The Dollar: No Devaluation Déjà Vu

The China-U.S. tussle over exchange rates and trade recall the 1985 Plaza Accord to devalue the dollar. But a lot has changed in 20 years

By Brian Bremner

In these times of huge global trade imbalances and the U.S. and China bickering over exchange rates, it's a shame that the 20th anniversary of the fabled Plaza currency accord didn't get more notice.

Back on Sept. 22, 1985, the Group of Five nations (the U.S., Japan, Britain, West Germany, and France) agreed to devalue the U.S. dollar vs. the Japanese yen and German deutschemark though a series of currency interventions. A year later, the dollar had depreciated by about 50% in one of the biggest and fastest currency realignments in post-war history. This move would not only revive U.S. competitiveness in exports but also contribute to a massive speculative bubble in Japan.


  What's the relevance of the Plaza Accord to today's financial markets? It's greater than you think.

In 1985, much like today, there were huge worries about massive budget and current-account deficits in the U.S. In 1985, the U.S. current-account deficit was about 3.5% of gross domestic product. Today, it's about 6%. Inside the U.S., there was great anxiety about the economic ascendancy of an Asia economy -- namely, Japan. Today, it's China that has the U.S. worried. Also in 1985, U.S. trade hawks maintained that Japan used a dramatically undervalued yen to raid foreign markets. Ditto now for China and the yuan.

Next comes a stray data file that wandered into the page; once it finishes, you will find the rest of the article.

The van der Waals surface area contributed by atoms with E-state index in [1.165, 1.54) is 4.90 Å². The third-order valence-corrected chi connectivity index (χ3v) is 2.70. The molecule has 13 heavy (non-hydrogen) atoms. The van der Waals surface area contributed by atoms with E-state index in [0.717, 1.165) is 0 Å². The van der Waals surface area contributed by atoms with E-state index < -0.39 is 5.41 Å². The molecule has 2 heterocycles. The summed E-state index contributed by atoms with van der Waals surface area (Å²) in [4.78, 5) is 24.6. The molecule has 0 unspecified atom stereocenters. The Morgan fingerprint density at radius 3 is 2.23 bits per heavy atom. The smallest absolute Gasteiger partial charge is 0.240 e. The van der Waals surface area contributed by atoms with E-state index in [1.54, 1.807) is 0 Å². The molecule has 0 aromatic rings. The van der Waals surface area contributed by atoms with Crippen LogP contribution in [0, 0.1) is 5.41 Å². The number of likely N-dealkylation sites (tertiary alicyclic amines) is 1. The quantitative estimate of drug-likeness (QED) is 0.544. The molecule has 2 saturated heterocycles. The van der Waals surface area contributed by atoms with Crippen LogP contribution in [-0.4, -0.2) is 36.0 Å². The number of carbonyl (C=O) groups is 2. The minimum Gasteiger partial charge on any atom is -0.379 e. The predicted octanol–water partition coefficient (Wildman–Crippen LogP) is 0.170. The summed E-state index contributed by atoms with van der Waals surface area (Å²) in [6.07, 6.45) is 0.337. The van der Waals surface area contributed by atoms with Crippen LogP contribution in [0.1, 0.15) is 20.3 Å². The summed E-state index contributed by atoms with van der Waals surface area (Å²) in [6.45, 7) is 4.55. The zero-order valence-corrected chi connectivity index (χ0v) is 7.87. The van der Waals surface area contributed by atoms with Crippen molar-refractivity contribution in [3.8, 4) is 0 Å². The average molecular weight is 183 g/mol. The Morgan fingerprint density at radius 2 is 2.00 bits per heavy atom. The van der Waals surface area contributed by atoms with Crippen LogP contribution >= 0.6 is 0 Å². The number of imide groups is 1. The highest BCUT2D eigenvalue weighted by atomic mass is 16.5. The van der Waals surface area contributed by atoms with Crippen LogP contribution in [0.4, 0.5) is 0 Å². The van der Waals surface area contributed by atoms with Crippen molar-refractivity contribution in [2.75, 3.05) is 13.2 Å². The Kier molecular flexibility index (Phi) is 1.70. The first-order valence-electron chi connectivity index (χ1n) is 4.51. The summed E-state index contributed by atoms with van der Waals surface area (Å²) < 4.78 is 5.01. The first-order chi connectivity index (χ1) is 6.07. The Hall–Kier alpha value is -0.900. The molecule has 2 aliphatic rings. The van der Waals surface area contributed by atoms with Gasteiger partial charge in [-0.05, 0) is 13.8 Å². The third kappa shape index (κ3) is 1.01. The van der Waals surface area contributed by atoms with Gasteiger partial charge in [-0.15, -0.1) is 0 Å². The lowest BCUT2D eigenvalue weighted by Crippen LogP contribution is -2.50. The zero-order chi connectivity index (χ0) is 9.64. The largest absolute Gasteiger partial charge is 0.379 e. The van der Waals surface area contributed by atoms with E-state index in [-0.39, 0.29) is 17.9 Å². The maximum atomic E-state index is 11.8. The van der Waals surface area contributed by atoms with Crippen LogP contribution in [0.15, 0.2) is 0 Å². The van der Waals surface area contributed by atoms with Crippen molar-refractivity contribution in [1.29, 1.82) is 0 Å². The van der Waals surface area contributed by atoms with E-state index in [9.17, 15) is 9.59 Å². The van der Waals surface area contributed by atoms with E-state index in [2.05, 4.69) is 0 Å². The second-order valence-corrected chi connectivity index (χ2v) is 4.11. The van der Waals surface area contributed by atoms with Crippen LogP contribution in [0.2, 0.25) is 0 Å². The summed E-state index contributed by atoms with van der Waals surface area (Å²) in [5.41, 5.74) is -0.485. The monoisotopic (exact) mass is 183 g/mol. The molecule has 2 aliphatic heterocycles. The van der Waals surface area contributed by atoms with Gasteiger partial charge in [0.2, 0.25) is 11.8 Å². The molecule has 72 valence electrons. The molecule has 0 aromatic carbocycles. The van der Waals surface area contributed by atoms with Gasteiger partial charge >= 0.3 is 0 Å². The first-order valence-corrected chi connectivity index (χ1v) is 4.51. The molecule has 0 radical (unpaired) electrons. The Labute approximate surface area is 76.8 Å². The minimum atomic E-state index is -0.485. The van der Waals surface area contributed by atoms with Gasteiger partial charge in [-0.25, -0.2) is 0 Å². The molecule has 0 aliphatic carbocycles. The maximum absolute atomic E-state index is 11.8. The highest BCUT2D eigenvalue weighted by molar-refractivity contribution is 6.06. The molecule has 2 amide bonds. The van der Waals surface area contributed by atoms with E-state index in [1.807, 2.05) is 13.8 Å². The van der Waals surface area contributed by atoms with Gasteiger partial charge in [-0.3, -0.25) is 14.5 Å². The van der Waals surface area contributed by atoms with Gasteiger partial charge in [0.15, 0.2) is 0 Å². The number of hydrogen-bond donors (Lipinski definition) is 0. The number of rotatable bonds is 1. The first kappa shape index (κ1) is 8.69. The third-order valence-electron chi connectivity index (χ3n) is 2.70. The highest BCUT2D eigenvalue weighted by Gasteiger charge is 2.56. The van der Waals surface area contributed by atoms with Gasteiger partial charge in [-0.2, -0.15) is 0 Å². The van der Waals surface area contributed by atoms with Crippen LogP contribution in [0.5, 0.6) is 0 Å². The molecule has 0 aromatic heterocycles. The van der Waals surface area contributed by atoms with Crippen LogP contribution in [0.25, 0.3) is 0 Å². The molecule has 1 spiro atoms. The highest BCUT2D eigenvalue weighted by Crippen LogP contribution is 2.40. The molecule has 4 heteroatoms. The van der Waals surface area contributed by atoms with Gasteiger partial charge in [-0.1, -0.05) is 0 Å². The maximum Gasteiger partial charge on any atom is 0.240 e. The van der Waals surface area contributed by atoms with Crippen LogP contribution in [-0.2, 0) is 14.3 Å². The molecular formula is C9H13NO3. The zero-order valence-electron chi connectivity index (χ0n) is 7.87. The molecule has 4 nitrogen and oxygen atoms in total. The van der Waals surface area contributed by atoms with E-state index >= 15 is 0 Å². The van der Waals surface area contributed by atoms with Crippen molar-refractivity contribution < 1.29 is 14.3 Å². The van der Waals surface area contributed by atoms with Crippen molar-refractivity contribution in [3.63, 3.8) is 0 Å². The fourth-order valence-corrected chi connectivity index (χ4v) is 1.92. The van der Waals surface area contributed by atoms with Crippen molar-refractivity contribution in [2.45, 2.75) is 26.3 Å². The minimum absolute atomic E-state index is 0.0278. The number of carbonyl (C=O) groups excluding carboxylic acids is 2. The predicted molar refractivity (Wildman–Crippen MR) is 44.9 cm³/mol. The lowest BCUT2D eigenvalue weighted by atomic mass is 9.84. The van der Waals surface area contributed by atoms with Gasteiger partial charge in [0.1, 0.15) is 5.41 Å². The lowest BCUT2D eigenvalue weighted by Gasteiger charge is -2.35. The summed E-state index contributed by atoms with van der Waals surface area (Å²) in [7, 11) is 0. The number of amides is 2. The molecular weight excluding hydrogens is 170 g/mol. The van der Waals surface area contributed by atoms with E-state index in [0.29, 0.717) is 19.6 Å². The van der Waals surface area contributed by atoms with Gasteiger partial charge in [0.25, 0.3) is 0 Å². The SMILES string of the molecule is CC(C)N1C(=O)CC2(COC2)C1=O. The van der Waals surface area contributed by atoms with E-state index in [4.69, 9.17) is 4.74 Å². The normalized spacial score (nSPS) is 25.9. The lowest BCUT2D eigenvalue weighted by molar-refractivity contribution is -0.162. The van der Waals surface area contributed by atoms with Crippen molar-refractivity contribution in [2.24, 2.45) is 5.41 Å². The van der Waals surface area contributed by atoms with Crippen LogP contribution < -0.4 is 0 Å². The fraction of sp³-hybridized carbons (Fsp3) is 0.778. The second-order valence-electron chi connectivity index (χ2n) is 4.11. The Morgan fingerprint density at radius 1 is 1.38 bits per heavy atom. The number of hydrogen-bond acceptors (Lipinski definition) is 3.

Indeed, the U.S. is sending Federal Reserve Chairman Alan Greenspan and Treasury Secretary John Snow to Beijing this week to urge Chinese monetary authorities to let the yuan appreciate against the dollar. Most economists expect China's global trade surplus to jump more than threefold, to greater than $100 billion by yearend. Its bilateral trade surplus with the U.S. could finish at around $200 billion.


  Is the world economy heading for Plaza 2: The Sequel? Probably not, for it's doubtful the Bush Administration could pull off the sweet deal its predecessors in the Reagan era managed. In Japan, and I suspect in China, too, there's a feeling that the U.S. and other Western economies pulled a fast one 20 years ago. Isao Kubota, who served as a senior official inside Japan's Finance Ministry in the mid-'80s, points out that that the architects of the Plaza deal were originally talking about a much more modest depreciation of the dollar -- some 10% or so.

Of course, it was all shrouded in secrecy. The official accord only said "orderly appreciation of the main non-dollar currencies against the [U.S.] dollar was desirable." And it's true that the greenback probably did warrant a modest correction of sorts. Instead, the currency swooned and the yen soared, which set off an incredible shock to the Japanese economy.

The Japanese never signed on to a 50% jump in their currency. And when then-Japanese Finance Minister Noburo Takeshita complained about the dramatic currency swing during an international summit meeting in 1986 in Tokyo, he was basically ignored by the U.S., Britain, and other Western countries. "It was a great worry for us to have that kind of appreciation," says Kubota, who now is an economics professor at Japan's Teikyo University and chairman of Lone Star Japan Acquisitions.